Meeting News

Lack of motion at 8 weeks after conservative care of patients with humeral shaft fractures predicted union

Paul Tornetta III

VANCOUVER, British Columbia — Lack of motion after 8 weeks predicted union in patients treated nonoperatively for humeral shaft fractures, and surgical intervention may be beneficial for patients with gross motion but who lack of callus formation at this time, according to a presenter at the Orthopaedic Trauma Association Annual Meeting.

“VAS pain was not helpful in determining who would go on to surgery,” Paul Tornetta III, MD, said during his presentation. “So, the patient who has gross motion, does not have a lot of callus formation at 8 weeks — based on this, we would consider the discussion of earlier intervention and avoid that in patients who have no motion.”

Tornetta and colleagues screened all patients with acute humeral shaft fractures at 13 centers as part of a comparative study and identified 80 patients who were treated nonoperatively with a functional brace. At 4 weeks, 8 weeks, 12 weeks, 26 weeks and 52 weeks of follow-up, patients were examined for gross motion at the fracture site, VAS pain and the presence of callus on all four cortices. At 8 weeks, investigators compared patients with gross motion vs. those without it.

Results showed BMI and injury severity score were not significantly different between patients with motion and those without it. Investigators noted at 8 weeks, there were 62 patients who did not have motion at the fracture site, while 18 patients had gross motion. There were 58 patients without motion who went on to union.

Of the 18 patients who had gross motion at 8 weeks, two were lost to follow-up; seven healed and the remaining nine went on to surgery. After 8 weeks, there was no significant difference in VAS scores between patients who had gross motion and fractures that united and patients who did not. In six of the seven patients who went on to union, callus formation was present in three of the four cortices. Callus formation was present in three of the nine patients who went on to surgery.

According to researchers, apart from patients who were lost to follow-up after 8 weeks, the positive predictive value and negative predictive value for lack of motion that resulted in union without the need for surgery was 100% and 56%, respectively. – by Monica Jaramillo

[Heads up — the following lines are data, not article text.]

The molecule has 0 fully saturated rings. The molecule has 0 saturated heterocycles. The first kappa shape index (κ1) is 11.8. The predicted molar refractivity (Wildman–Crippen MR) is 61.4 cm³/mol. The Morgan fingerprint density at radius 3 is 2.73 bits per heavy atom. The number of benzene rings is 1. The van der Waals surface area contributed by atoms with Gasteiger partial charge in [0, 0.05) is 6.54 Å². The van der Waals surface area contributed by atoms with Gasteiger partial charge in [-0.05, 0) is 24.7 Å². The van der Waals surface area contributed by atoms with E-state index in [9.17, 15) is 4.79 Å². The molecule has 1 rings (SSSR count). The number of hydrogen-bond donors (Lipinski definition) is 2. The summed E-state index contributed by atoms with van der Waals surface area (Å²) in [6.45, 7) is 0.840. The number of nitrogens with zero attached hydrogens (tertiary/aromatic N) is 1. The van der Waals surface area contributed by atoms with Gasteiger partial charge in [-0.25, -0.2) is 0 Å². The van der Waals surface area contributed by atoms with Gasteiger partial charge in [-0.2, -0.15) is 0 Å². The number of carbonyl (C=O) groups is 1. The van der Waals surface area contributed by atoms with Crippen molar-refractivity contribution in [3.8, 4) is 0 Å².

Reference:
Tornetta P III, et al. Paper #67. Presented at: Orthopaedic Trauma Association Annual Meeting. Oct. 11-14, 2017; Vancouver, British Columbia.

Disclosure: Tornetta reports he receives royalties from Smith & Nephew; receives royalties and financial or material support from Wolters Kluwer Health – Lippincott Williams & Wilkins and is on the editorial/ governing board for the Journal of Orthopaedic Trauma.

Paul Tornetta III

VANCOUVER, British Columbia — Lack of motion after 8 weeks predicted union in patients treated nonoperatively for humeral shaft fractures, and surgical intervention may be beneficial for patients with gross motion but who lack of callus formation at this time, according to a presenter at the Orthopaedic Trauma Association Annual Meeting.

“VAS pain was not helpful in determining who would go on to surgery,” Paul Tornetta III, MD, said during his presentation. “So, the patient who has gross motion, does not have a lot of callus formation at 8 weeks — based on this, we would consider the discussion of earlier intervention and avoid that in patients who have no motion.”

Tornetta and colleagues screened all patients with acute humeral shaft fractures at 13 centers as part of a comparative study and identified 80 patients who were treated nonoperatively with a functional brace. At 4 weeks, 8 weeks, 12 weeks, 26 weeks and 52 weeks of follow-up, patients were examined for gross motion at the fracture site, VAS pain and the presence of callus on all four cortices. At 8 weeks, investigators compared patients with gross motion vs. those without it.

Results showed BMI and injury severity score were not significantly different between patients with motion and those without it. Investigators noted at 8 weeks, there were 62 patients who did not have motion at the fracture site, while 18 patients had gross motion. There were 58 patients without motion who went on to union.

Of the 18 patients who had gross motion at 8 weeks, two were lost to follow-up; seven healed and the remaining nine went on to surgery. After 8 weeks, there was no significant difference in VAS scores between patients who had gross motion and fractures that united and patients who did not. In six of the seven patients who went on to union, callus formation was present in three of the four cortices. Callus formation was present in three of the nine patients who went on to surgery.

According to researchers, apart from patients who were lost to follow-up after 8 weeks, the positive predictive value and negative predictive value for lack of motion that resulted in union without the need for surgery was 100% and 56%, respectively. – by Monica Jaramillo

Reference:
Tornetta P III, et al. Paper #67. Presented at: Orthopaedic Trauma Association Annual Meeting. Oct. 11-14, 2017; Vancouver, British Columbia.

Disclosure: Tornetta reports he receives royalties from Smith & Nephew; receives royalties and financial or material support from Wolters Kluwer Health – Lippincott Williams & Wilkins and is on the editorial/ governing board for the Journal of Orthopaedic Trauma.

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